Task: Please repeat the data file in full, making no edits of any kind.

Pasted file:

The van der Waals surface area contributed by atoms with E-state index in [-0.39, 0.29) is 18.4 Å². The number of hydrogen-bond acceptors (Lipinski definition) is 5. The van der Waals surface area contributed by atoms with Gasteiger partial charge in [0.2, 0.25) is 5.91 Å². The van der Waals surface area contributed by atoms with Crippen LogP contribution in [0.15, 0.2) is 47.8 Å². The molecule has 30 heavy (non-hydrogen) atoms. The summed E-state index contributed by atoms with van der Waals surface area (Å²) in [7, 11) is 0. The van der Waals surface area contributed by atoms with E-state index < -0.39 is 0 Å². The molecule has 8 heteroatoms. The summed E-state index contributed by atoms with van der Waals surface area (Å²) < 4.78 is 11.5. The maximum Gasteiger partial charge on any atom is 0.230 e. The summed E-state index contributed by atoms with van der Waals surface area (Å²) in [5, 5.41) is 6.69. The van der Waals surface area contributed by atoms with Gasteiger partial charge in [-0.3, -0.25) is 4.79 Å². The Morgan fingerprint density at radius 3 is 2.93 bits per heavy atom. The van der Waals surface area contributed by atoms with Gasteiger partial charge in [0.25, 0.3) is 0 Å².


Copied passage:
The van der Waals surface area contributed by atoms with E-state index in [-0.39, 0.29) is 18.4 Å². The number of hydrogen-bond acceptors (Lipinski definition) is 5. The van der Waals surface area contributed by atoms with Gasteiger partial charge in [0.2, 0.25) is 5.91 Å². The van der Waals surface area contributed by atoms with Crippen LogP contribution in [0.15, 0.2) is 47.8 Å². The molecule has 30 heavy (non-hydrogen) atoms. The summed E-state index contributed by atoms with van der Waals surface area (Å²) in [7, 11) is 0. The van der Waals surface area contributed by atoms with E-state index < -0.39 is 0 Å². The molecule has 8 heteroatoms. The summed E-state index contributed by atoms with van der Waals surface area (Å²) < 4.78 is 11.5. The maximum Gasteiger partial charge on any atom is 0.230 e. The summed E-state index contributed by atoms with van der Waals surface area (Å²) in [5, 5.41) is 6.69. The van der Waals surface area contributed by atoms with Gasteiger partial charge in [-0.3, -0.25) is 4.79 Å². The Morgan fingerprint density at radius 3 is 2.93 bits per heavy atom. The van der Waals surface area contributed by atoms with Gasteiger partial charge in [0.25, 0.3) is 0 Å².